With oil prices firmly above $80 a barrel, it's no surprise oil and gas companies are increasing their capital spending budgets after making serious cuts in late 2008. The oilfield services industry, which provides the equipment and technology, is a clear beneficiary of a ramp in spending from major oil and gas companies.

The largest of the services firms Schlumberger (NYSE: SLB) made it into my Rising Star portfolio earlier this month because of its overwhelming exposure to international markets. Schlumberger brings in about 75% of its revenue and 80% of its operating income from sources outside of North America. Its nearest competitors Weatherford (NYSE WFT), Baker Hughes (NYSE: BHI), and Halliburton (NYSE: HAL) pale in comparison when it comes to international leverage, scale, and breadth.

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The international markets is key for Schlumberger as evidenced from the last cycle when revenues nearly tripled, operating income grew just shy of 500%, and the stock quadrupled in value. Schlumberger has the ability to significantly expand operating margins if spending heats up internationally as it earns much higher margins from international markets. With international rig counts recently surpassing peak levels last reached in 2008, spending appears ready to ramp up outside North America.

Regions worth watching
International shale exploration and unconventional gas development should be a key theme going forward in regions such as North Africa, the Middle East, India, and China. Schlumberger CEO Andrew Gould recently characterized Schlumberger's participation as "very high" in these regions. The idea is for these countries to use more natural gas to meet local energy demand which will free up more oil for export.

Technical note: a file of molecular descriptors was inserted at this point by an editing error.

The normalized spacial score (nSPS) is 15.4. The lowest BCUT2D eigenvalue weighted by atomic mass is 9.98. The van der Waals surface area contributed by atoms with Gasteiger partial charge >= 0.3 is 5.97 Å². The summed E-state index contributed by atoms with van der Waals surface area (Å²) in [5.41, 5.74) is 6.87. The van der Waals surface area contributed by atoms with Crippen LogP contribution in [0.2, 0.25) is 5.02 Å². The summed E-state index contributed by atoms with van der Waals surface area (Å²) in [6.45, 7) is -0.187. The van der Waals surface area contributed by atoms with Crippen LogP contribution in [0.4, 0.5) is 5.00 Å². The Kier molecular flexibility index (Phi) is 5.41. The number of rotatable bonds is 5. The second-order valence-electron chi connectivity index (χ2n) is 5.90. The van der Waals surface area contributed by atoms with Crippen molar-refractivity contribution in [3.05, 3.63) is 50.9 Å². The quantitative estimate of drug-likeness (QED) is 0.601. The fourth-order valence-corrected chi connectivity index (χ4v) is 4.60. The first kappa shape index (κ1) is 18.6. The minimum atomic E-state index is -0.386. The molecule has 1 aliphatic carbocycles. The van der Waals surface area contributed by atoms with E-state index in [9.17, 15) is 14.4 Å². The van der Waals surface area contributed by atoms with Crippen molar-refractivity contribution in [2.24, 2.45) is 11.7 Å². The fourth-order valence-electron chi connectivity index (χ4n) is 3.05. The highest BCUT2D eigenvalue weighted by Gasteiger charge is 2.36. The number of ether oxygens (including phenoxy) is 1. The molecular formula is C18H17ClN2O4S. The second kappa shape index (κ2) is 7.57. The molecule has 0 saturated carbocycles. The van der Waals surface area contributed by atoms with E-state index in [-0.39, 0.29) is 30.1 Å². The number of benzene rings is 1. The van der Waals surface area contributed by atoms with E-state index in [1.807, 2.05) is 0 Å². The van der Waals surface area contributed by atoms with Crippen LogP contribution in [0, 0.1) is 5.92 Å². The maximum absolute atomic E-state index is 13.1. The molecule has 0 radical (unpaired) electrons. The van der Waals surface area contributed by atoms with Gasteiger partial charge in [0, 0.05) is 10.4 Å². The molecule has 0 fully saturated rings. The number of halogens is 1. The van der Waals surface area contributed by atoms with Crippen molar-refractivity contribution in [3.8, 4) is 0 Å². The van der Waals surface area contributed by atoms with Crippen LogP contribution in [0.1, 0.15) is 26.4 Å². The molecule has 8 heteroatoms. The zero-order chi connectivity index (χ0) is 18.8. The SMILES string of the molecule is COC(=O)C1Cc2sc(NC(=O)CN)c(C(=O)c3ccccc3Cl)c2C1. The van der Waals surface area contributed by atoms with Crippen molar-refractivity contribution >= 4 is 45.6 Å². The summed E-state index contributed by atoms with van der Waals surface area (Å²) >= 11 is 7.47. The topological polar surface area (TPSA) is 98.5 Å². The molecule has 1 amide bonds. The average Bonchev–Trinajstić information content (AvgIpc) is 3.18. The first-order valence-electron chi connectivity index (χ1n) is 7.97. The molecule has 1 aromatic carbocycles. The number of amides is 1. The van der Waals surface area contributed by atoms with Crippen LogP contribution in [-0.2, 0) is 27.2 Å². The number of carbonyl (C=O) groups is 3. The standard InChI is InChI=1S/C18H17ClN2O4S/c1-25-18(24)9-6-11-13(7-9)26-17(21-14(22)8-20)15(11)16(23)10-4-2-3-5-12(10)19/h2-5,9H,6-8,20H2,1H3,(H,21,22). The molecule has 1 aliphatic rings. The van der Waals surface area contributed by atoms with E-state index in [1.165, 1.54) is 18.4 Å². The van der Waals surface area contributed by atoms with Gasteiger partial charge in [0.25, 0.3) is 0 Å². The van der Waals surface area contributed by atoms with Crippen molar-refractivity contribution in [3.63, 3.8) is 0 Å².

The Kuwait Petroleum Corp. recently announced an ambitious $90 billion capital spending program over the next five years, and the Abu Dhabi National Oil Co. plans on spending $60 billion in the coming decade. During Schlumberger's most recent conference call management noted that there is "considerable urgency" in the Middle East to deal with the region's gas shortage. Schlumberger has an advantage over its smaller competitors in its relationships with international oil companies, the dominant players in the Middle East.

Iraq is another key country in the Middle East where the government has plans to quadruple oil production by 2016. Oil giants such as BP (NYSE: BP) and Total SA (NYSE: TOT) will need the services of a large integrated services company like Schlumberger. For the time being, Schlumberger is still experiencing high start-up costs in Iraq, but expects to be profitable in the region by the second quarter. Management also pointed out that it may take until 2012 for pricing to firm up which is when we should really start to see margins expand.

The Foolish bottom line
The Middle East is only one of the international regions where Schlumberger will benefit from increased exploration and production activity. That said, it is a key region because of its ability to absorb excess capacity and strengthen pricing, which I expect will be a catalyst for the stock. Next week, we'll take a look at another tailwind in Schlumberger's favor: the exploration phase. In the meantime, feel free to drop by my discussion board for further analysis.

Bryan White is an analyst for the Motley Fool and doesn't own shares of any of the companies in this article. Total is a Motley Fool Income Investor selection. The Fool owns shares of Schlumberger. Try any of our Foolish newsletter services free for 30 days. We Fools may not all hold the same opinions, but we all believe that considering a diverse range of insights makes us better investors. The Motley Fool has a disclosure policy.